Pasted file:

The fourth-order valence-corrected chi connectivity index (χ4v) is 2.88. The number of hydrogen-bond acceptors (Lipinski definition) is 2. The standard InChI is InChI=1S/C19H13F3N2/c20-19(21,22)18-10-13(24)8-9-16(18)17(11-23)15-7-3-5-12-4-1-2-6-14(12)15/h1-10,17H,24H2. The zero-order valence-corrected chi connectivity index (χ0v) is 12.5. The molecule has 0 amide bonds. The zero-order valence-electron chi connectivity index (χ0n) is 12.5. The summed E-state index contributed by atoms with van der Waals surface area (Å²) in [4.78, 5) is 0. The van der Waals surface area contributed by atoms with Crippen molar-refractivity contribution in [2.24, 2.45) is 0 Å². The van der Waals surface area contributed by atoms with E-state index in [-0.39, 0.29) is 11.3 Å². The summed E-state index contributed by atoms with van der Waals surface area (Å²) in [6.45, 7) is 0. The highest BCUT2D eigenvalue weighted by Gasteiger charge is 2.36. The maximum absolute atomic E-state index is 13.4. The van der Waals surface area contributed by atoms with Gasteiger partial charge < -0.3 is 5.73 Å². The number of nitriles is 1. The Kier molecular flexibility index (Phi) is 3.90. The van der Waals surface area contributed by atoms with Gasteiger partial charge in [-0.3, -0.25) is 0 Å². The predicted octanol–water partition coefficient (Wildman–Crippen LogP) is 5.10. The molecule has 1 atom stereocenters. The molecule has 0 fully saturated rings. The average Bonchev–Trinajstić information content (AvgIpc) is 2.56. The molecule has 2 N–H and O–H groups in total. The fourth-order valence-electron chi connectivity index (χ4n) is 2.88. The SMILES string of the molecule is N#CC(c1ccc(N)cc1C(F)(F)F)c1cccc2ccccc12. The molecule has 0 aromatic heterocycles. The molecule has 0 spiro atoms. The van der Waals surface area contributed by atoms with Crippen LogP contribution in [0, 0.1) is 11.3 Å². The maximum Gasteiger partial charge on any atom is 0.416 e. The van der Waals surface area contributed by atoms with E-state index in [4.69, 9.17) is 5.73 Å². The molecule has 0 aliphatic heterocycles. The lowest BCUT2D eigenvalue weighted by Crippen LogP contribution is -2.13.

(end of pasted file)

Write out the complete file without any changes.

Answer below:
The fourth-order valence-corrected chi connectivity index (χ4v) is 2.88. The number of hydrogen-bond acceptors (Lipinski definition) is 2. The standard InChI is InChI=1S/C19H13F3N2/c20-19(21,22)18-10-13(24)8-9-16(18)17(11-23)15-7-3-5-12-4-1-2-6-14(12)15/h1-10,17H,24H2. The zero-order valence-corrected chi connectivity index (χ0v) is 12.5. The molecule has 0 amide bonds. The zero-order valence-electron chi connectivity index (χ0n) is 12.5. The summed E-state index contributed by atoms with van der Waals surface area (Å²) in [4.78, 5) is 0. The van der Waals surface area contributed by atoms with Crippen molar-refractivity contribution in [2.24, 2.45) is 0 Å². The van der Waals surface area contributed by atoms with E-state index in [-0.39, 0.29) is 11.3 Å². The summed E-state index contributed by atoms with van der Waals surface area (Å²) in [6.45, 7) is 0. The highest BCUT2D eigenvalue weighted by Gasteiger charge is 2.36. The maximum absolute atomic E-state index is 13.4. The van der Waals surface area contributed by atoms with Gasteiger partial charge < -0.3 is 5.73 Å². The number of nitriles is 1. The Kier molecular flexibility index (Phi) is 3.90. The van der Waals surface area contributed by atoms with Gasteiger partial charge in [-0.3, -0.25) is 0 Å². The predicted octanol–water partition coefficient (Wildman–Crippen LogP) is 5.10. The molecule has 1 atom stereocenters. The molecule has 0 fully saturated rings. The average Bonchev–Trinajstić information content (AvgIpc) is 2.56. The molecule has 2 N–H and O–H groups in total. The fourth-order valence-electron chi connectivity index (χ4n) is 2.88. The SMILES string of the molecule is N#CC(c1ccc(N)cc1C(F)(F)F)c1cccc2ccccc12. The molecule has 0 aromatic heterocycles. The molecule has 0 spiro atoms. The van der Waals surface area contributed by atoms with Crippen LogP contribution in [0, 0.1) is 11.3 Å². The maximum Gasteiger partial charge on any atom is 0.416 e. The van der Waals surface area contributed by atoms with E-state index in [4.69, 9.17) is 5.73 Å². The molecule has 0 aliphatic heterocycles. The lowest BCUT2D eigenvalue weighted by Crippen LogP contribution is -2.13.